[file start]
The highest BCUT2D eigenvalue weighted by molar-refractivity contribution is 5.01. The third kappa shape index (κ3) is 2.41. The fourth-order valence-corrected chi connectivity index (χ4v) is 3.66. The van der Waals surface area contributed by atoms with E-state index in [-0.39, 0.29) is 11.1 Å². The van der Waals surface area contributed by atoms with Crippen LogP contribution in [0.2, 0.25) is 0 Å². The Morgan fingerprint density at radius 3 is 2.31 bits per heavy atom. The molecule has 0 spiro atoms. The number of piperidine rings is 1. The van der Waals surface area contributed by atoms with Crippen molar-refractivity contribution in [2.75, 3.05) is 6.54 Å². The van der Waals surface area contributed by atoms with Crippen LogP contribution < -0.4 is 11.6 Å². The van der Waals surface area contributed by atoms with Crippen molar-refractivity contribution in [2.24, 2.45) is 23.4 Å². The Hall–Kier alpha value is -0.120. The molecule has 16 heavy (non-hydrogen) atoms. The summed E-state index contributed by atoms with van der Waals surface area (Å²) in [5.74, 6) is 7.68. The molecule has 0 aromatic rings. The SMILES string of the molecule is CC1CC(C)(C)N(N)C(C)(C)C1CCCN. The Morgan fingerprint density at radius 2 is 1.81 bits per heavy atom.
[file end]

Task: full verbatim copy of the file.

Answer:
The highest BCUT2D eigenvalue weighted by molar-refractivity contribution is 5.01. The third kappa shape index (κ3) is 2.41. The fourth-order valence-corrected chi connectivity index (χ4v) is 3.66. The van der Waals surface area contributed by atoms with E-state index in [-0.39, 0.29) is 11.1 Å². The van der Waals surface area contributed by atoms with Crippen LogP contribution in [0.2, 0.25) is 0 Å². The Morgan fingerprint density at radius 3 is 2.31 bits per heavy atom. The molecule has 0 spiro atoms. The number of piperidine rings is 1. The van der Waals surface area contributed by atoms with Crippen molar-refractivity contribution in [2.75, 3.05) is 6.54 Å². The van der Waals surface area contributed by atoms with Crippen LogP contribution < -0.4 is 11.6 Å². The van der Waals surface area contributed by atoms with Crippen molar-refractivity contribution in [2.24, 2.45) is 23.4 Å². The Hall–Kier alpha value is -0.120. The molecule has 16 heavy (non-hydrogen) atoms. The summed E-state index contributed by atoms with van der Waals surface area (Å²) in [5.74, 6) is 7.68. The molecule has 0 aromatic rings. The SMILES string of the molecule is CC1CC(C)(C)N(N)C(C)(C)C1CCCN. The Morgan fingerprint density at radius 2 is 1.81 bits per heavy atom.